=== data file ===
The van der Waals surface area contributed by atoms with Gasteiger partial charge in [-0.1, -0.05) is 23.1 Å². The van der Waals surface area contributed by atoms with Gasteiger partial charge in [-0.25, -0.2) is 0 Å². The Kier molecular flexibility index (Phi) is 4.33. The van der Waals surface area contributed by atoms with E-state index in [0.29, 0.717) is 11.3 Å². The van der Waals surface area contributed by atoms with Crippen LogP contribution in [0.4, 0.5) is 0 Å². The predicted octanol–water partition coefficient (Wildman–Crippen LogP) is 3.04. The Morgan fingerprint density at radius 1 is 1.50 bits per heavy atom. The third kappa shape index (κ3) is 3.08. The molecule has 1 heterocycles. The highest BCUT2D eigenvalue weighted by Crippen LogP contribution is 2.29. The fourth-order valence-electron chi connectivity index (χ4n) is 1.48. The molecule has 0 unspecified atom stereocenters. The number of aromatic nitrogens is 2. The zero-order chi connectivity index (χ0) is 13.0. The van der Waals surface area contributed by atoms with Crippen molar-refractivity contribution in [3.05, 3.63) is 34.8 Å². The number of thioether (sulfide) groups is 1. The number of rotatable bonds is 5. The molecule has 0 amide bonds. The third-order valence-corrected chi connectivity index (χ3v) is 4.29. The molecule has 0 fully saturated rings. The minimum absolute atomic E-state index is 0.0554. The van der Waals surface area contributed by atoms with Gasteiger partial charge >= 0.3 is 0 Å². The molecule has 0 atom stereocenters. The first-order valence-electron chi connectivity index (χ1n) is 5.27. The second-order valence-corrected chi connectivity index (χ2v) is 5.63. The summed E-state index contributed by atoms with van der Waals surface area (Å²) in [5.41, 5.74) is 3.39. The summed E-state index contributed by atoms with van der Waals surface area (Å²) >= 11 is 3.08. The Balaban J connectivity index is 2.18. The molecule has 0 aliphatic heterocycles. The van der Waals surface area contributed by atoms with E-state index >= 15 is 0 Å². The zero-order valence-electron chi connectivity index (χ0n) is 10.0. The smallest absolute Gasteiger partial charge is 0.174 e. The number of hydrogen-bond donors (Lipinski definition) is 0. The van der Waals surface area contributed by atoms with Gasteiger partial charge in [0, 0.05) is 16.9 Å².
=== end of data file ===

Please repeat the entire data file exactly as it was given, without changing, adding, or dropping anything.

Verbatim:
The van der Waals surface area contributed by atoms with Gasteiger partial charge in [-0.1, -0.05) is 23.1 Å². The van der Waals surface area contributed by atoms with Gasteiger partial charge in [-0.25, -0.2) is 0 Å². The Kier molecular flexibility index (Phi) is 4.33. The van der Waals surface area contributed by atoms with E-state index in [0.29, 0.717) is 11.3 Å². The van der Waals surface area contributed by atoms with Crippen LogP contribution in [0.4, 0.5) is 0 Å². The predicted octanol–water partition coefficient (Wildman–Crippen LogP) is 3.04. The Morgan fingerprint density at radius 1 is 1.50 bits per heavy atom. The third kappa shape index (κ3) is 3.08. The molecule has 1 heterocycles. The highest BCUT2D eigenvalue weighted by Crippen LogP contribution is 2.29. The fourth-order valence-electron chi connectivity index (χ4n) is 1.48. The molecule has 0 unspecified atom stereocenters. The number of aromatic nitrogens is 2. The zero-order chi connectivity index (χ0) is 13.0. The van der Waals surface area contributed by atoms with Crippen molar-refractivity contribution in [3.05, 3.63) is 34.8 Å². The number of thioether (sulfide) groups is 1. The number of rotatable bonds is 5. The molecule has 0 amide bonds. The third-order valence-corrected chi connectivity index (χ3v) is 4.29. The molecule has 0 fully saturated rings. The minimum absolute atomic E-state index is 0.0554. The van der Waals surface area contributed by atoms with Gasteiger partial charge >= 0.3 is 0 Å². The molecule has 0 atom stereocenters. The first-order valence-electron chi connectivity index (χ1n) is 5.27. The second-order valence-corrected chi connectivity index (χ2v) is 5.63. The summed E-state index contributed by atoms with van der Waals surface area (Å²) in [5.41, 5.74) is 3.39. The summed E-state index contributed by atoms with van der Waals surface area (Å²) >= 11 is 3.08. The Balaban J connectivity index is 2.18. The molecule has 0 aliphatic heterocycles. The van der Waals surface area contributed by atoms with E-state index >= 15 is 0 Å². The zero-order valence-electron chi connectivity index (χ0n) is 10.0. The smallest absolute Gasteiger partial charge is 0.174 e. The number of hydrogen-bond donors (Lipinski definition) is 0. The van der Waals surface area contributed by atoms with Gasteiger partial charge in [0, 0.05) is 16.9 Å².